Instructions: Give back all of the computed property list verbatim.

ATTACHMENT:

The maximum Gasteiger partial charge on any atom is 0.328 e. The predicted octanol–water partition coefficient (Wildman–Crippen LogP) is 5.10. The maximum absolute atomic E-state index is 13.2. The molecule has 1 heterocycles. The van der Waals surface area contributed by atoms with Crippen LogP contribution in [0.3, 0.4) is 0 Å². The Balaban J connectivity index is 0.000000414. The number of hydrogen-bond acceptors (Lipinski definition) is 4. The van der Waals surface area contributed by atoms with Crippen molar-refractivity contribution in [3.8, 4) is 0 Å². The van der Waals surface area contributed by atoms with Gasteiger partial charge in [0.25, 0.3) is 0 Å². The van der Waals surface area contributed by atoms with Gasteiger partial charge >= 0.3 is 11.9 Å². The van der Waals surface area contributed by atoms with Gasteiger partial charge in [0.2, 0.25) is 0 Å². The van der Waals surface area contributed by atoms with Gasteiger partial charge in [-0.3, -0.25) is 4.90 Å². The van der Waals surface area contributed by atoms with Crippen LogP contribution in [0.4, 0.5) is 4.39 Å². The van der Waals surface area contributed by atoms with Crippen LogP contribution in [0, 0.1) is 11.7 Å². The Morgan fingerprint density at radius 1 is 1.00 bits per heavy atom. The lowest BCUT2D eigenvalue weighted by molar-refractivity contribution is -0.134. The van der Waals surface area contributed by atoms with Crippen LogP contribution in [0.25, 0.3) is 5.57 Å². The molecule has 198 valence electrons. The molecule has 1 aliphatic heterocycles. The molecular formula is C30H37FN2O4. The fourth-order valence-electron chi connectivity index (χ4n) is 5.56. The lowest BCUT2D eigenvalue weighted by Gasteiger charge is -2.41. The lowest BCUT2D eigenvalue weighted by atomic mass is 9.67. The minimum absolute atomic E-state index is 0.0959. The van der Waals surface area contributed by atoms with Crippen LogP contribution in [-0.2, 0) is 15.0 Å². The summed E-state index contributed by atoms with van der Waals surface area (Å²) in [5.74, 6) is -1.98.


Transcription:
The maximum Gasteiger partial charge on any atom is 0.328 e. The predicted octanol–water partition coefficient (Wildman–Crippen LogP) is 5.10. The maximum absolute atomic E-state index is 13.2. The molecule has 1 heterocycles. The van der Waals surface area contributed by atoms with Crippen LogP contribution in [0.3, 0.4) is 0 Å². The Balaban J connectivity index is 0.000000414. The number of hydrogen-bond acceptors (Lipinski definition) is 4. The van der Waals surface area contributed by atoms with Crippen molar-refractivity contribution in [3.8, 4) is 0 Å². The van der Waals surface area contributed by atoms with Gasteiger partial charge in [0.25, 0.3) is 0 Å². The van der Waals surface area contributed by atoms with Gasteiger partial charge >= 0.3 is 11.9 Å². The van der Waals surface area contributed by atoms with Gasteiger partial charge in [0.2, 0.25) is 0 Å². The van der Waals surface area contributed by atoms with Gasteiger partial charge in [-0.3, -0.25) is 4.90 Å². The van der Waals surface area contributed by atoms with Crippen LogP contribution in [0.4, 0.5) is 4.39 Å². The van der Waals surface area contributed by atoms with Crippen LogP contribution in [0, 0.1) is 11.7 Å². The Morgan fingerprint density at radius 1 is 1.00 bits per heavy atom. The lowest BCUT2D eigenvalue weighted by molar-refractivity contribution is -0.134. The van der Waals surface area contributed by atoms with Crippen LogP contribution in [0.25, 0.3) is 5.57 Å². The molecule has 198 valence electrons. The molecule has 1 aliphatic heterocycles. The molecular formula is C30H37FN2O4. The fourth-order valence-electron chi connectivity index (χ4n) is 5.56. The lowest BCUT2D eigenvalue weighted by Gasteiger charge is -2.41. The lowest BCUT2D eigenvalue weighted by atomic mass is 9.67. The minimum absolute atomic E-state index is 0.0959. The van der Waals surface area contributed by atoms with Crippen LogP contribution in [-0.2, 0) is 15.0 Å². The summed E-state index contributed by atoms with van der Waals surface area (Å²) in [5.74, 6) is -1.98.